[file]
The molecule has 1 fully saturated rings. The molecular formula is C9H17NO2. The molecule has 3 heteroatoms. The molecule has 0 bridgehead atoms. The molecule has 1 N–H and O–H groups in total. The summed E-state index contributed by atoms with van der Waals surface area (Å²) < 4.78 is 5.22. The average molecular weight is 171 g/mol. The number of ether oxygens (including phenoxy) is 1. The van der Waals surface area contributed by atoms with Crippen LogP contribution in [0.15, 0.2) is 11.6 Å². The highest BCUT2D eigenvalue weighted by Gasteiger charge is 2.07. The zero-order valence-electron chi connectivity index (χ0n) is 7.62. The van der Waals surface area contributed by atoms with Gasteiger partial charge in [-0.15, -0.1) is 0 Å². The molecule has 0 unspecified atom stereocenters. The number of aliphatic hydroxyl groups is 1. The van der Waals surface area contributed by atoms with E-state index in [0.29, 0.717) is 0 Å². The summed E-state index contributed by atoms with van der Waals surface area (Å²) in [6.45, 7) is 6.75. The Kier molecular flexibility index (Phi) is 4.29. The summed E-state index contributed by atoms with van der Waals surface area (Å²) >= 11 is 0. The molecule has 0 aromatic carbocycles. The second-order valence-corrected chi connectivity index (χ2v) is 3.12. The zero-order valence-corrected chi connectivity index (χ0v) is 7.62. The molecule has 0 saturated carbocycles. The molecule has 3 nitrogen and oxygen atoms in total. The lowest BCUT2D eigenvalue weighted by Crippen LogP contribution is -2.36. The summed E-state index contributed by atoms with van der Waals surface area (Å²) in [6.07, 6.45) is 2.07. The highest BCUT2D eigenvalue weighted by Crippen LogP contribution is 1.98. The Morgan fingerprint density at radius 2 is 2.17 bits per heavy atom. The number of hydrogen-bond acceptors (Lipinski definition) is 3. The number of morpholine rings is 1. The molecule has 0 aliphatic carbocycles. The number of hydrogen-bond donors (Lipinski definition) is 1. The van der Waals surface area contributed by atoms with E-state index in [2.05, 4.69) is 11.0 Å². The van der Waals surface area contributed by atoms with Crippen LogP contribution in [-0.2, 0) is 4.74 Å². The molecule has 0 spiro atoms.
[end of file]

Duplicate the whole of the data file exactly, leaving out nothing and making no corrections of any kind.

The molecule has 1 fully saturated rings. The molecular formula is C9H17NO2. The molecule has 3 heteroatoms. The molecule has 0 bridgehead atoms. The molecule has 1 N–H and O–H groups in total. The summed E-state index contributed by atoms with van der Waals surface area (Å²) < 4.78 is 5.22. The average molecular weight is 171 g/mol. The number of ether oxygens (including phenoxy) is 1. The van der Waals surface area contributed by atoms with Crippen LogP contribution in [0.15, 0.2) is 11.6 Å². The highest BCUT2D eigenvalue weighted by Gasteiger charge is 2.07. The zero-order valence-electron chi connectivity index (χ0n) is 7.62. The van der Waals surface area contributed by atoms with Gasteiger partial charge in [-0.15, -0.1) is 0 Å². The molecule has 0 unspecified atom stereocenters. The number of aliphatic hydroxyl groups is 1. The van der Waals surface area contributed by atoms with E-state index in [0.29, 0.717) is 0 Å². The summed E-state index contributed by atoms with van der Waals surface area (Å²) in [6.45, 7) is 6.75. The Kier molecular flexibility index (Phi) is 4.29. The summed E-state index contributed by atoms with van der Waals surface area (Å²) >= 11 is 0. The molecule has 0 aromatic carbocycles. The second-order valence-corrected chi connectivity index (χ2v) is 3.12. The zero-order valence-corrected chi connectivity index (χ0v) is 7.62. The molecule has 0 saturated carbocycles. The molecule has 3 nitrogen and oxygen atoms in total. The lowest BCUT2D eigenvalue weighted by Crippen LogP contribution is -2.36. The summed E-state index contributed by atoms with van der Waals surface area (Å²) in [6.07, 6.45) is 2.07. The highest BCUT2D eigenvalue weighted by Crippen LogP contribution is 1.98. The Morgan fingerprint density at radius 2 is 2.17 bits per heavy atom. The number of hydrogen-bond acceptors (Lipinski definition) is 3. The number of morpholine rings is 1. The molecule has 0 aliphatic carbocycles. The number of hydrogen-bond donors (Lipinski definition) is 1. The van der Waals surface area contributed by atoms with E-state index in [2.05, 4.69) is 11.0 Å². The van der Waals surface area contributed by atoms with Crippen LogP contribution in [-0.2, 0) is 4.74 Å². The molecule has 0 spiro atoms.